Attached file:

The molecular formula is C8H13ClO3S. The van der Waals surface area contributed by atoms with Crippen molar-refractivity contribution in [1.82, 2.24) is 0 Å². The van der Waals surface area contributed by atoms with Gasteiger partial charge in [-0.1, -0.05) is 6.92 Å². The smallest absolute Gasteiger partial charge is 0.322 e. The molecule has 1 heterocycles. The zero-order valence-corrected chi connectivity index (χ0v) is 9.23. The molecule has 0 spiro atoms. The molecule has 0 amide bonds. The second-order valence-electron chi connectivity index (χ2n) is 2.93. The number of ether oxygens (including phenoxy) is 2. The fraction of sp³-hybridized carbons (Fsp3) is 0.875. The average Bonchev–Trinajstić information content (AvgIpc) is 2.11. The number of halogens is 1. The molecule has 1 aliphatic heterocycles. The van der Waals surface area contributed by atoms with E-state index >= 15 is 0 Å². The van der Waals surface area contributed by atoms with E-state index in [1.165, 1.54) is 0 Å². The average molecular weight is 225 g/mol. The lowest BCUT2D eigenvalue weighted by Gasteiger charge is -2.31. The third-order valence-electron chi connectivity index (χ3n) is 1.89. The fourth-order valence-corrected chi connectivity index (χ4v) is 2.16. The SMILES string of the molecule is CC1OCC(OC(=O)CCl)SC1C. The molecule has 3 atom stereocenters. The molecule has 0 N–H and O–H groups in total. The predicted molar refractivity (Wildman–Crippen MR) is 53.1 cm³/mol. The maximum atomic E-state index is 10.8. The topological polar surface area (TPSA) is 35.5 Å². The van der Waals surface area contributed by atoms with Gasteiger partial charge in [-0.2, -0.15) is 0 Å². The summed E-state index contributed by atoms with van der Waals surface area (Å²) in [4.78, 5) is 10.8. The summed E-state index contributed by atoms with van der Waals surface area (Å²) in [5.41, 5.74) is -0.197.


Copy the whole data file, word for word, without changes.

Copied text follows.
The molecular formula is C8H13ClO3S. The van der Waals surface area contributed by atoms with Crippen molar-refractivity contribution in [1.82, 2.24) is 0 Å². The van der Waals surface area contributed by atoms with Gasteiger partial charge in [-0.1, -0.05) is 6.92 Å². The smallest absolute Gasteiger partial charge is 0.322 e. The molecule has 1 heterocycles. The zero-order valence-corrected chi connectivity index (χ0v) is 9.23. The molecule has 0 spiro atoms. The molecule has 0 amide bonds. The second-order valence-electron chi connectivity index (χ2n) is 2.93. The number of ether oxygens (including phenoxy) is 2. The fraction of sp³-hybridized carbons (Fsp3) is 0.875. The average Bonchev–Trinajstić information content (AvgIpc) is 2.11. The number of halogens is 1. The molecule has 1 aliphatic heterocycles. The van der Waals surface area contributed by atoms with E-state index >= 15 is 0 Å². The van der Waals surface area contributed by atoms with E-state index in [1.165, 1.54) is 0 Å². The average molecular weight is 225 g/mol. The lowest BCUT2D eigenvalue weighted by Gasteiger charge is -2.31. The third-order valence-electron chi connectivity index (χ3n) is 1.89. The fourth-order valence-corrected chi connectivity index (χ4v) is 2.16. The SMILES string of the molecule is CC1OCC(OC(=O)CCl)SC1C. The molecule has 3 atom stereocenters. The molecule has 0 N–H and O–H groups in total. The predicted molar refractivity (Wildman–Crippen MR) is 53.1 cm³/mol. The maximum atomic E-state index is 10.8. The topological polar surface area (TPSA) is 35.5 Å². The van der Waals surface area contributed by atoms with Gasteiger partial charge in [-0.2, -0.15) is 0 Å². The summed E-state index contributed by atoms with van der Waals surface area (Å²) in [4.78, 5) is 10.8. The summed E-state index contributed by atoms with van der Waals surface area (Å²) in [5.41, 5.74) is -0.197.